The Georgian embassy in the U.K. has accused forces within Russia of launching a coordinated cyberattack against Georgian Web sites, to coincide with military operations in the breakaway region of South Ossetia.
Speaking to ZDNet UK on Monday, a Georgian embassy spokesperson said that Web sites had been unavailable over the weekend, claiming this was due to Russian denial-of-service attacks.
"All Georgian Web sites have been blocked," said the spokesperson. "Georgia is working on redirecting Web traffic."
At the time of writing, the Web site for the Ministry of Defense of Georgia was unavailable for viewing from the U.K. The Web sites for both the Georgian presidential office and the Ministry of Foreign Affairs of Georgia were available, but the spokesperson said this was due to Georgian redirection work.
"They are new (Web sites)," said the spokesperson. "It was impossible two days ago (to access them)."
However, the spokesperson acknowledged that, as yet, Georgia could not confirm that Russia had been responsible, as the causes were still "under investigation." But the spokesperson asked: "Who else might it be, though?"
In 2007, disruptions of Internet service in Estonia--like Georgia, formerly a political division of the Russia-dominated Soviet Union--prompted talk of those events as possibly the first-ever cyberwar. The exact nature of the disruptions, and who might be to blame, proved hard to pin down.
The Russian embassy in London said it had no information regarding cyberattacks against Georgia, but insisted there had been no military attack against Georgia. "I'd like to draw attention to a misunderstanding," said a Russian embassy spokesperson. "There is no Russian (military) attack. There is peace enforcement in South Ossetia."
According to a post on the Web site of the president of Poland, Lech Kaczynski, the Russian government blocked Georgian Web sites to coincide with "military aggression."
"Along with military aggression, the Russian Federation is blocking Georgian internet portals," read a statement on the Polish presidential Web site. "On request of the president of Georgia, the president of the Republic of Poland has provided the Web site of the president of Poland for dissemination of information."
One of the statements made by the Georgian government on the Polish presidential Web site accused the Russians of bombing the port of Poti on the Black Sea, "far from South Ossetia," and of sending warships into the area.
"(Poti) serves as a vital energy-transit route to Europe," read the statement. "Over the past 48 hours, Russian forces have killed over 100 Georgian civilians and soldiers, after targeting residential complexes in Georgia, as well as airports, bases, and other vital infrastructure."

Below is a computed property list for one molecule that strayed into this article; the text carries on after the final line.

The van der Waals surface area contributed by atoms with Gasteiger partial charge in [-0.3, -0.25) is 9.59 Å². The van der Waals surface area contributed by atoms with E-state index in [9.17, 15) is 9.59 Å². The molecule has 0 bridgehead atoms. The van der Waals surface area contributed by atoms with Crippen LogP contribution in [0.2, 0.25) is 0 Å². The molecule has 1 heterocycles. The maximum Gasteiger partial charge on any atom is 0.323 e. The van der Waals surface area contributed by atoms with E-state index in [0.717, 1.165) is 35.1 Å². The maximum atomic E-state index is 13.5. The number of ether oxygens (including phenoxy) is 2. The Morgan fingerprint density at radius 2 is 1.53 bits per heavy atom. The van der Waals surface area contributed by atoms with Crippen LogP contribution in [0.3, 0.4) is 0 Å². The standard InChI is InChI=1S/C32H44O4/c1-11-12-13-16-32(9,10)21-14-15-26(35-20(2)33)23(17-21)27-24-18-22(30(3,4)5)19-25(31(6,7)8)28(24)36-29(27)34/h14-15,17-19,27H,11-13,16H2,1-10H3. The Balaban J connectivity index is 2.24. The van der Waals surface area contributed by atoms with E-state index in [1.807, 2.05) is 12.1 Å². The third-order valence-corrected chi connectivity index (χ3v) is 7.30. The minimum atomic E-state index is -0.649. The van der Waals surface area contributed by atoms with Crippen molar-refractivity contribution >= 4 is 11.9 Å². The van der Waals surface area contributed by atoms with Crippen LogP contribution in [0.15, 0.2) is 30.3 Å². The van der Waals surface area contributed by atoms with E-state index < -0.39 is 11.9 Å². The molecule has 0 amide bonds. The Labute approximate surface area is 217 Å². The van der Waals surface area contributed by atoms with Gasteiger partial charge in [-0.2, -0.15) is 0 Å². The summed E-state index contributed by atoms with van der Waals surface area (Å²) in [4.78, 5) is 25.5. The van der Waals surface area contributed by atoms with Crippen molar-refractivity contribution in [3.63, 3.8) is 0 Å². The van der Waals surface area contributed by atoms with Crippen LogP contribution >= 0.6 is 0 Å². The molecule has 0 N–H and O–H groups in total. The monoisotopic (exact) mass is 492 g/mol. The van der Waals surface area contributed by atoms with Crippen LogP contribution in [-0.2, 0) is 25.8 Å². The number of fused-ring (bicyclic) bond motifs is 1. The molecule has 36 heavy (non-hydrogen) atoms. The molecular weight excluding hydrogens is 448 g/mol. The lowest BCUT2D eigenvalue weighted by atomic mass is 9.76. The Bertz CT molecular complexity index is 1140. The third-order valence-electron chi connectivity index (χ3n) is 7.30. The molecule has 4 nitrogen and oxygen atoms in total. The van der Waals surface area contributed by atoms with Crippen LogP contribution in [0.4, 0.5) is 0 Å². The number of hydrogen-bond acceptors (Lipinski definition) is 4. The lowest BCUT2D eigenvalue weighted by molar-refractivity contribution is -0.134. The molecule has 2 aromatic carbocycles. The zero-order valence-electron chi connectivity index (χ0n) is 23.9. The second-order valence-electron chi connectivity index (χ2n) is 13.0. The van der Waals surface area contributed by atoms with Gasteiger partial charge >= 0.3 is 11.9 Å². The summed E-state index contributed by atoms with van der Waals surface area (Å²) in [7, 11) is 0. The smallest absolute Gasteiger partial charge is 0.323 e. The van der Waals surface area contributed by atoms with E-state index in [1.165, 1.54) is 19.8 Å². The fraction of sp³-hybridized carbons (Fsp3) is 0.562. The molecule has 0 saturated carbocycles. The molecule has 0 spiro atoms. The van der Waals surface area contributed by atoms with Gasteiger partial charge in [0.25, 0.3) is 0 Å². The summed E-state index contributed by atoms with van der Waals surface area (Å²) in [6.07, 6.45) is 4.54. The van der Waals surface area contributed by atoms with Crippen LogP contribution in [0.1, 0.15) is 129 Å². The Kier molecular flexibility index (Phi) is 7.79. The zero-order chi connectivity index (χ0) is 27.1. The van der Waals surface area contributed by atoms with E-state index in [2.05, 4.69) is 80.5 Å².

A "full cybersiege"?
The RBN Web site, which normally attempts to track the activities of the criminal Russia Business Network, kept a running commentary of technical developments over the weekend.
On Saturday, the RBN blog, which is run by security researcher Jart Armin, claimed there was a "full cyber-siege" of Georgia. The RBN blog post claimed that the Russia-based servers AS12389 Rostelecom, AS8342 Rtcomm, and AS8359 Comstar were controlling all traffic to Georgia's key servers.
According to the blog, German hackers managed to route traffic directly to Georgia through Deutsche Telekom's AS3320 DTAG server for "a few hours" on Saturday, but this traffic was intercepted and rerouted through AS8359 Comstar, which is located in Moscow.
The RBN Web site also warned users not to trust any Web sites that appeared to be maintained by the Georgian government but did not have any statements about the weekend's hostilities, as these had likely been intercepted and altered.
Security organization the Shadowserver Foundation reported in an update to an earlier blog post that it was also seeing cyberattacks directed against ".ge" sites, with the Georgian Web sites being hit with HTTP floods. Shadowserver reported that the command-and-control server being used to launch the attacks was located in Turkey.
In July, Shadowserver security volunteer Steven Adair reported that the president of Georgia's Web site had suffered a denial-of-service attack following a buildup of hostilities between Russia and Georgia over South Ossetia.
Tom Espiner of ZDNet UK reported from London.
Background information provided by CNET's Rob Vamosi